When I read Epictetus, I have a glimpse of a bigger, grander, more beautiful truth of which I’m a small part. It feels like lightness, freedom, joy, peace.

A shot of that experience at the right moment can reorient me, redirect me, give me a centre and a ground.

Whenever I read Epictetus, I think to myself that I ought to be reading him all year long, memorizing and internalizing every treasure that fell from his great mind.

And I think that’s true. I think I’m right to say so to myself in those moments. But I haven’t yet followed through.

For now, Epictetus is a comfort who arrives in my dark moments to share his brilliance. For now, even that is an indescribable gift. But one day, I hope, he will be an even closer companion. I think that such closeness is going to be a necessary part of the path to becoming the person I want to be.

Winning graciously

Sometimes, especially on social media, an argument is best won by a sudden falling-silent.

Here’s how I approach it. If you make a winning argument, and the other side in their reply tacitly admit the grounds of your valid argument, then that’s the best chance there will be for making a getaway.

The temptation is to point out in that moment that you’ve won. Doing that will only make the other person angry, defensive, pushy. They’ll bring up something else, the conversation will no longer be over, and it will be endless and fruitless.

Maybe a sudden departure will make the other person think you lost the argument, and that’s fine. If they ever bring it up later, it’s easy to explain who really lost.

And if they don’t bring it up later, but just go on thinking they won, where’s the harm in that? Two happy people seems like as good an outcome as you could possibly hope for.

An argument, with one or both people feeling argumentative, isn’t the time for seeking truth. It’s one of the worst times to try seeking truth. Emotions of indignation or contempt or anger can make us all but impervious to reason, to recognizing truth or sense.

There are times for the arduous task of seeking truth, no doubt. An argument, though, is usually good for nothing except making a quick getaway.

Thoughts on Greek and Latin

I have big dreams for my study of Greek and Latin.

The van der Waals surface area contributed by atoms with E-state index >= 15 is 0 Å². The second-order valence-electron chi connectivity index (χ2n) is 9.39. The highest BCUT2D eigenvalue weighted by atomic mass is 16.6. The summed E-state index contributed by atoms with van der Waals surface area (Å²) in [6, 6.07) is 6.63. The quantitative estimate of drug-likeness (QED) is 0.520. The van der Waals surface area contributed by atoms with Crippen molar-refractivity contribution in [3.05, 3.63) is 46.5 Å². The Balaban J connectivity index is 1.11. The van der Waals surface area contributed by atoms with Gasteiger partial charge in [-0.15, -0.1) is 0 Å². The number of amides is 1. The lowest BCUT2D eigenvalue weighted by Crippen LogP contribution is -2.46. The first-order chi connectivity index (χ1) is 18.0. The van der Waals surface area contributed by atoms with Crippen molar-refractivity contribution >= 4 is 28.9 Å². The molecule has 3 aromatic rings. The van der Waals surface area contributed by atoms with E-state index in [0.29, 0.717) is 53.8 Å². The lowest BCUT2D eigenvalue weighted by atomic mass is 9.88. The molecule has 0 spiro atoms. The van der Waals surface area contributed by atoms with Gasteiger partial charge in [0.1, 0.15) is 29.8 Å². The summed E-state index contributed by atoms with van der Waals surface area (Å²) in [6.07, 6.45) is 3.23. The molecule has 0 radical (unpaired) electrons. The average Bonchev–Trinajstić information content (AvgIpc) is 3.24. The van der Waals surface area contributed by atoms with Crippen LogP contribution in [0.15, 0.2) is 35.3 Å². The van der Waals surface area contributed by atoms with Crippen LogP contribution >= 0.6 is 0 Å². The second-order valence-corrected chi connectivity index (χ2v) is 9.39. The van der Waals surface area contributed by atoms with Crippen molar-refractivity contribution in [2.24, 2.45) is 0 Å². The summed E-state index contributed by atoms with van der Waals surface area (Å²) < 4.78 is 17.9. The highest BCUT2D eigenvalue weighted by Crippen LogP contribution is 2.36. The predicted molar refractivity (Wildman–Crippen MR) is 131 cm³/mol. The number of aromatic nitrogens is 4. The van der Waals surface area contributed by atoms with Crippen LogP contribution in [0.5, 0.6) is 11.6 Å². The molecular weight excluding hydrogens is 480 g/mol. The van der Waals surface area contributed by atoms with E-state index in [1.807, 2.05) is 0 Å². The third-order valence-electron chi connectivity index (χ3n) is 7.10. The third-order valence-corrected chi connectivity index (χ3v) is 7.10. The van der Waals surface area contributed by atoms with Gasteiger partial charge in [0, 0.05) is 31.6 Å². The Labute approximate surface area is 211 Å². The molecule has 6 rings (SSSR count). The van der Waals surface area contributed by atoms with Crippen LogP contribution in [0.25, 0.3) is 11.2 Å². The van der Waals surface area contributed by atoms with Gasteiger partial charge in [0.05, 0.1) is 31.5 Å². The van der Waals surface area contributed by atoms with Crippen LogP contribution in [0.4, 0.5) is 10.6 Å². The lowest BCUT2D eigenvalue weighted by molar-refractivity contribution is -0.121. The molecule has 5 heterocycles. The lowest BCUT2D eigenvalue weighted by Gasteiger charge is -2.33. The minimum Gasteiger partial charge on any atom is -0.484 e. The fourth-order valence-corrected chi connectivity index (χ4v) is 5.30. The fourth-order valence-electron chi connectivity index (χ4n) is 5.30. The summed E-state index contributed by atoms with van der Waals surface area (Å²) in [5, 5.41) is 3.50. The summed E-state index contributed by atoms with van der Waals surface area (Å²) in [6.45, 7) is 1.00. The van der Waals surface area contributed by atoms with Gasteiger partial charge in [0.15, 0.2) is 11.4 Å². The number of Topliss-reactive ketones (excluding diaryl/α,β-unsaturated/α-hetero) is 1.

I’m currently reading through what are effectively two graded readers, one each. For Latin I’m reading through Ørberg’s famous Familia Romana. For Greek, after way too much trial and error, I’ve finally settled on the ubiquitous Athenaze; it feels silly to have arrived at such an obvious choice after so much searching, but I guess there’s a reason it’s so common! I’m using the English version of Athenaze, not the Italian; I know many people love the Italian one and I hear from knowledgeable people that it has real advantages over the English, but I’ve found that for me, for this moment, the English is the better option for self-directed study.

I’m a fair bit further along in my Latin book than I am in the Greek, since I had several false starts in looking for a Greek resource. However, because of the way the two books are set up, I’m also progressing through the Greek book considerably more quickly than the Latin, so at some point, probably not too far away, I’m pretty sure I’ll overtake my Latin progress.

Each book has a second volume, a sort of sequel. I don’t yet know whether I’ll choose to resume in the second volume for either Greek or Latin, or if I’ll just feel ready or eager to go straight to reading ancient texts once I reach that point.

I was thinking recently that once I reach the end of the textbook (whether that means the end of the first volume, the end of the second, or some point in between), I will hover for a time, and then branch in two directions.

When I say that I will hover, I mean that I hope to spend some months just rereading the last three to five chapters, again and again until their vocabulary and grammar have been really internalized.

When I say that I will finish by branching in two directions, I mean that when I’m feeling comfortable, I will pick an ancient text that feels around the right level for me and will begin reading through it. At the same time, on alternating days, I will spend time studying the grammar of the language. Currently I’m not spending much time on grammar, since I’ve studied it in the past for both languages and know it “well enough” to be able to read what I’m reading. One day, though, I’d love to know the grammar of both languages inside out.

That’s the plan. It will take years of patient, frequent efforts, if it’s going to be possible at all. But if it works, that will hopefully still leave me decades to enjoy reading the vast literatures of both languages. I am so excited at the thought of it.